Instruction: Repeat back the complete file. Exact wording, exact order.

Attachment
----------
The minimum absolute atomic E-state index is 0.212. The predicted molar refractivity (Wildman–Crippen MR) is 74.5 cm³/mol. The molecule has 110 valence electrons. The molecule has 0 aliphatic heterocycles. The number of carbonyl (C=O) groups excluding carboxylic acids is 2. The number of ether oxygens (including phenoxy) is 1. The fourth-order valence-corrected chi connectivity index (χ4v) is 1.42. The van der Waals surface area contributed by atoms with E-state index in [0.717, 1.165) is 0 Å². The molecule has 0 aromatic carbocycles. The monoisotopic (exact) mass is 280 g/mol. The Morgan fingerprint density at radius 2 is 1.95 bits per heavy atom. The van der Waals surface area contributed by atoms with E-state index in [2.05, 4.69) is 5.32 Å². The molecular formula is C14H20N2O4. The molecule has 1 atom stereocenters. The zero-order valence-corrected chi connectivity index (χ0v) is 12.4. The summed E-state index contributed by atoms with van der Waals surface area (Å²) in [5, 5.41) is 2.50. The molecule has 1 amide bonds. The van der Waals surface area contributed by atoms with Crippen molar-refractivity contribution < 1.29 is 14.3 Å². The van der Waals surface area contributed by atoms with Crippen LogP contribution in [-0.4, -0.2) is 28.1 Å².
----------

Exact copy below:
The minimum absolute atomic E-state index is 0.212. The predicted molar refractivity (Wildman–Crippen MR) is 74.5 cm³/mol. The molecule has 110 valence electrons. The molecule has 0 aliphatic heterocycles. The number of carbonyl (C=O) groups excluding carboxylic acids is 2. The number of ether oxygens (including phenoxy) is 1. The fourth-order valence-corrected chi connectivity index (χ4v) is 1.42. The van der Waals surface area contributed by atoms with E-state index in [0.717, 1.165) is 0 Å². The molecule has 0 aromatic carbocycles. The monoisotopic (exact) mass is 280 g/mol. The Morgan fingerprint density at radius 2 is 1.95 bits per heavy atom. The van der Waals surface area contributed by atoms with E-state index in [2.05, 4.69) is 5.32 Å². The molecular formula is C14H20N2O4. The molecule has 1 atom stereocenters. The zero-order valence-corrected chi connectivity index (χ0v) is 12.4. The summed E-state index contributed by atoms with van der Waals surface area (Å²) in [5, 5.41) is 2.50. The molecule has 1 amide bonds. The van der Waals surface area contributed by atoms with Crippen molar-refractivity contribution < 1.29 is 14.3 Å². The van der Waals surface area contributed by atoms with Crippen LogP contribution in [-0.4, -0.2) is 28.1 Å².